Boulder, CO— Outdoor Industry Association (OIA) joined recreation and conservation organizations from across the country in thanking the U.S. House Natural Resources Committee for passing legislation today that will provide dedicated funding for land conservation and outdoor recreation.
Under the leadership of Chairman Nick Rahall (D-WV), the committee approved the Consolidated Land, Energy, and Aquatic Resources Act of 2009 (CLEAR Act, HR 3534) and included a provision that would annually fund the Land and Water Conservation Fund (LWCF) at its authorized level of $900 million. At that level, the program would be able to proactively address backlogged conservation and recreation needs at the local, state and federal level. Weakening amendments were decisively rejected thanks to the efforts of Chairman Rahall and the support of many conservation leaders on the committee.
“OIA greatly appreciates today’s committee action to fully fund LWCF, Chairman Rahall’s leadership on this issue and the support of so many members on the House Natural Resources Committee,” said Amy Roberts, Vice President of Government Affairs for OIA. “We, along with many of our colleagues in the recreation and conservation community, have been fighting for years for full funding of this important program, its investment in close-to-home recreation and the goal of reconnecting Americans with our nation’s land and water.”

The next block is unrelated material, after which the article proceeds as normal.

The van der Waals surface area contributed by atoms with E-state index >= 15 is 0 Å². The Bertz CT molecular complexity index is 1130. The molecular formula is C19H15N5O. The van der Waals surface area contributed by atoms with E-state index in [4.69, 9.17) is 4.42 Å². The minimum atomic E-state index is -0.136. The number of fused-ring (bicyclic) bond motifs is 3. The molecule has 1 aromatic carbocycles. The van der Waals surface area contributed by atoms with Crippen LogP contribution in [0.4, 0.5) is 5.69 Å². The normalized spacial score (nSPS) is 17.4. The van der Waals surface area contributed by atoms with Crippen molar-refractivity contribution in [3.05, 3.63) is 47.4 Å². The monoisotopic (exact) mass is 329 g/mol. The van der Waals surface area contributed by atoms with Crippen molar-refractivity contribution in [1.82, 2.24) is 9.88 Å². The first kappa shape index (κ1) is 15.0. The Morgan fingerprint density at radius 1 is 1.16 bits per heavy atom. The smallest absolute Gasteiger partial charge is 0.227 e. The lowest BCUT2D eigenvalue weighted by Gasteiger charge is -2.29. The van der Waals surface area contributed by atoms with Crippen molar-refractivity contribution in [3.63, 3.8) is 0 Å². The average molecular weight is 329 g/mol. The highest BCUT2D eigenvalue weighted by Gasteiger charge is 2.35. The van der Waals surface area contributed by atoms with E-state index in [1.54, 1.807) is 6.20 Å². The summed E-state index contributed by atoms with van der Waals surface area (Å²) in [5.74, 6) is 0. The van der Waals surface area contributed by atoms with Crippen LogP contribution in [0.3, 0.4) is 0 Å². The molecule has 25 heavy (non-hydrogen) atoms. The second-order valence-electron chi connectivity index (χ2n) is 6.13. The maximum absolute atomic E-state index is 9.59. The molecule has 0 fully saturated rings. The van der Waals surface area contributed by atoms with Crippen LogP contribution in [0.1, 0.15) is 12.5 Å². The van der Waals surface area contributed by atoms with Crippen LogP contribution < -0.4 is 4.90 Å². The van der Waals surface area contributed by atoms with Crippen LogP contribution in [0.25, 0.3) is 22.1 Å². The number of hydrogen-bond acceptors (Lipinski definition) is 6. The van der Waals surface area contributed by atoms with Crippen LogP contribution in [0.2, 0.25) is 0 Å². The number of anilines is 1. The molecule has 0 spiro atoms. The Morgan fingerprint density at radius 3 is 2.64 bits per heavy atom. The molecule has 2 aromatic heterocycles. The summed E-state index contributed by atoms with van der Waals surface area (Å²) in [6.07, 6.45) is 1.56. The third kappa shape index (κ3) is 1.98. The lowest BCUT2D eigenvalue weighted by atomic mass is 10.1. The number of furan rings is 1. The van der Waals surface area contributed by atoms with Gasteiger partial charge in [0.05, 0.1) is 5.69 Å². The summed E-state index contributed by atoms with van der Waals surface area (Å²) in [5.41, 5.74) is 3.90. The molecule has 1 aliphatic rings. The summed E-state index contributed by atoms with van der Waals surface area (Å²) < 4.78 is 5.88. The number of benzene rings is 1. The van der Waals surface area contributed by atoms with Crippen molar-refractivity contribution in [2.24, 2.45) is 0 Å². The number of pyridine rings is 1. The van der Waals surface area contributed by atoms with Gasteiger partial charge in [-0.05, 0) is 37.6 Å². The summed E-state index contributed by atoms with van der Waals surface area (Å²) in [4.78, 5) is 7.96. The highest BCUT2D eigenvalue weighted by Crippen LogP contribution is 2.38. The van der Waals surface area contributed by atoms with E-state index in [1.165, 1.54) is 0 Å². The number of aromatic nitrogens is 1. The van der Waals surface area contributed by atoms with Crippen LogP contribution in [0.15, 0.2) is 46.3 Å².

LWCF is supposed to receive $900 million per year – a drop in the bucket of offshore revenues that typically tally over $5 billion – but each year Congress, has diverted much of the LWCF revenue to other purposes. Full funding has been appropriated only once in the 45-year history of the LWCF, and recently declined to a low of $138 million in 2007. This shortfall has resulted in a land protection and outdoor recreation backlog of unmet funding needs across our National Forests, Fish and Wildlife Refuges, National Parks and other public lands, federal public lands, and state and local parks.
In spite of rarely receiving its due, LWCF has been instrumental in many of the places that are most dear to us as a nation. From local parks and playgrounds, where kids can get outside to play, to greenbelts and recreational trails that connect and enhance local communities, to state parks that provide hiking, biking, and camping and help to sustain wildlife, to federal public lands used for hunting, fishing, paddling, and our most pristine national parks, wildlife refuges, and wilderness areas – LWCF has provided a continuum of conservation that has touched all Americans.